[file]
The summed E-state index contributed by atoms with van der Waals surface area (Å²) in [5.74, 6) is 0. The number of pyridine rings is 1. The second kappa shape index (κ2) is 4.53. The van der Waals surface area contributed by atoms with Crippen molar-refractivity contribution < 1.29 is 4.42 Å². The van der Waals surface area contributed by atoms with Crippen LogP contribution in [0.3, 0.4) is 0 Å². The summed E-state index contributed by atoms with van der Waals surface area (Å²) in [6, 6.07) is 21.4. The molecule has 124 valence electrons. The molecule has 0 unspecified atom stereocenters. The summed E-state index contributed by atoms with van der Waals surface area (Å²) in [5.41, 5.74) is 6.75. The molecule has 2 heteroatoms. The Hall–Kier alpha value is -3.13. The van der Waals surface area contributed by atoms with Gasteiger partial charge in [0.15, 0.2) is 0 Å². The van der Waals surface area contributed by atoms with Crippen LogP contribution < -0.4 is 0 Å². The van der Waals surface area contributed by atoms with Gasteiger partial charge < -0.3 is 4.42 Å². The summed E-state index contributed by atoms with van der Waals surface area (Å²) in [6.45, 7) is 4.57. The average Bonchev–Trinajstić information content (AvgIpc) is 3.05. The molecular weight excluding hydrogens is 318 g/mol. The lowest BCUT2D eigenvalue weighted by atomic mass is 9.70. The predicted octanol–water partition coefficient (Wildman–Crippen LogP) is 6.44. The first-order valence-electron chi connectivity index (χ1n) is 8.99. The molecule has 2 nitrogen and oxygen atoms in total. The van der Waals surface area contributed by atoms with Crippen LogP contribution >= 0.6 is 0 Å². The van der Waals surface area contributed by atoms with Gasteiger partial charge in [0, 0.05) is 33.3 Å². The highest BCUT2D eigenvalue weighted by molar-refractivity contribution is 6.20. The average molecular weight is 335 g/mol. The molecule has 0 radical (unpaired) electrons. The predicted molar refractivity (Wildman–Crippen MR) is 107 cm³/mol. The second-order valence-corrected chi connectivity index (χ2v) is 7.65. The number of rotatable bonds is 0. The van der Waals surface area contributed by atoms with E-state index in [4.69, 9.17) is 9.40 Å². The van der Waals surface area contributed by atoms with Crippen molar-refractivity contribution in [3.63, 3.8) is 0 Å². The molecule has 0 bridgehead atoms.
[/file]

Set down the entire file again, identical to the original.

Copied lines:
The summed E-state index contributed by atoms with van der Waals surface area (Å²) in [5.74, 6) is 0. The number of pyridine rings is 1. The second kappa shape index (κ2) is 4.53. The van der Waals surface area contributed by atoms with Crippen molar-refractivity contribution < 1.29 is 4.42 Å². The van der Waals surface area contributed by atoms with Crippen LogP contribution in [0.3, 0.4) is 0 Å². The summed E-state index contributed by atoms with van der Waals surface area (Å²) in [6, 6.07) is 21.4. The molecule has 124 valence electrons. The molecule has 0 unspecified atom stereocenters. The summed E-state index contributed by atoms with van der Waals surface area (Å²) in [5.41, 5.74) is 6.75. The molecule has 2 heteroatoms. The Hall–Kier alpha value is -3.13. The van der Waals surface area contributed by atoms with Gasteiger partial charge in [0.15, 0.2) is 0 Å². The van der Waals surface area contributed by atoms with Crippen LogP contribution < -0.4 is 0 Å². The van der Waals surface area contributed by atoms with Gasteiger partial charge < -0.3 is 4.42 Å². The summed E-state index contributed by atoms with van der Waals surface area (Å²) in [6.45, 7) is 4.57. The average Bonchev–Trinajstić information content (AvgIpc) is 3.05. The molecular weight excluding hydrogens is 318 g/mol. The lowest BCUT2D eigenvalue weighted by atomic mass is 9.70. The predicted octanol–water partition coefficient (Wildman–Crippen LogP) is 6.44. The first-order valence-electron chi connectivity index (χ1n) is 8.99. The molecule has 2 nitrogen and oxygen atoms in total. The van der Waals surface area contributed by atoms with Crippen LogP contribution >= 0.6 is 0 Å². The van der Waals surface area contributed by atoms with Gasteiger partial charge in [0, 0.05) is 33.3 Å². The highest BCUT2D eigenvalue weighted by molar-refractivity contribution is 6.20. The average molecular weight is 335 g/mol. The molecule has 0 radical (unpaired) electrons. The predicted molar refractivity (Wildman–Crippen MR) is 107 cm³/mol. The second-order valence-corrected chi connectivity index (χ2v) is 7.65. The number of rotatable bonds is 0. The van der Waals surface area contributed by atoms with E-state index in [4.69, 9.17) is 9.40 Å². The van der Waals surface area contributed by atoms with Crippen molar-refractivity contribution in [3.63, 3.8) is 0 Å². The molecule has 0 bridgehead atoms.